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February 17, 1900


Author Affiliations


JAMA. 1900;XXXIV(7):405-407. doi:10.1001/jama.1900.24610070021001k

The presence of streptococcus pyogenes as a complication or sequel to many of the diseases of infancy or childhood exerts an influence on the course, duration or character of the disease so far as to give rise to new symptoms, utterly at variance with the initial malady. and significant of a dangerous, if not a fatal, result. As an independent affection the streptococci or the staphylococci are found so very frequently that they have given distinctive diseases.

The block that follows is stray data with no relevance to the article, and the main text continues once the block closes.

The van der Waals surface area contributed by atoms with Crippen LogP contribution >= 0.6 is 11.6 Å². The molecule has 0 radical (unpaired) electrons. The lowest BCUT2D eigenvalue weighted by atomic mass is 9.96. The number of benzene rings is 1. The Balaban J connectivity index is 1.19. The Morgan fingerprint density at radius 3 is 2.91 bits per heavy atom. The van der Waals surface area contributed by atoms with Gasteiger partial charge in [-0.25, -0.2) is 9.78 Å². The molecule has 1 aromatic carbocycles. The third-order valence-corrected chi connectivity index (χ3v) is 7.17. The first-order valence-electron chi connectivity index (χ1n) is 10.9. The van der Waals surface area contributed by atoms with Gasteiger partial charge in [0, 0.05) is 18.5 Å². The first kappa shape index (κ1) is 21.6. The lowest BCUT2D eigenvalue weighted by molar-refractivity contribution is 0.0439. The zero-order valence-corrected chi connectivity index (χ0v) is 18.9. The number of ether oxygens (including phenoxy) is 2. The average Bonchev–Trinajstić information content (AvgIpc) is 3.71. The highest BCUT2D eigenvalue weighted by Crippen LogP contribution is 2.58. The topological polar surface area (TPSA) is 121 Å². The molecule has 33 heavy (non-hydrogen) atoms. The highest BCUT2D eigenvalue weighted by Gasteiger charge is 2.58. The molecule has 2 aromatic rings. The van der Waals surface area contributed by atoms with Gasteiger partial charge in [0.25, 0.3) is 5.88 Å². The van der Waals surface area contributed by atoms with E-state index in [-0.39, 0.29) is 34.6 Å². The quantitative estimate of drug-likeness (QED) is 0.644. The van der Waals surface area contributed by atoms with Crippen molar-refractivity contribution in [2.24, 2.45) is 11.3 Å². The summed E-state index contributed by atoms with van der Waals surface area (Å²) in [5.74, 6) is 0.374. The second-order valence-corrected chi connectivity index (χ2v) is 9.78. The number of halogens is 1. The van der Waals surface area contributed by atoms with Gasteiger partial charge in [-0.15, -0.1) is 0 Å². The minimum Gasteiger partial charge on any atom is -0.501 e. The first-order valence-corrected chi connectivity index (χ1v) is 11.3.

Under the name "septicemia" is presented that complex disease which has for its origin the entrance of either of these microbes into the circulation, and by it is understood a poisoned blood. The term was originally employed by Koch for a condition of microbic blood infection, in which the microbes multiply in the blood, and cause a rapidly fatal disease. The true name of this infection might be termed "strepto-infection" or "strepto-septicemia," or

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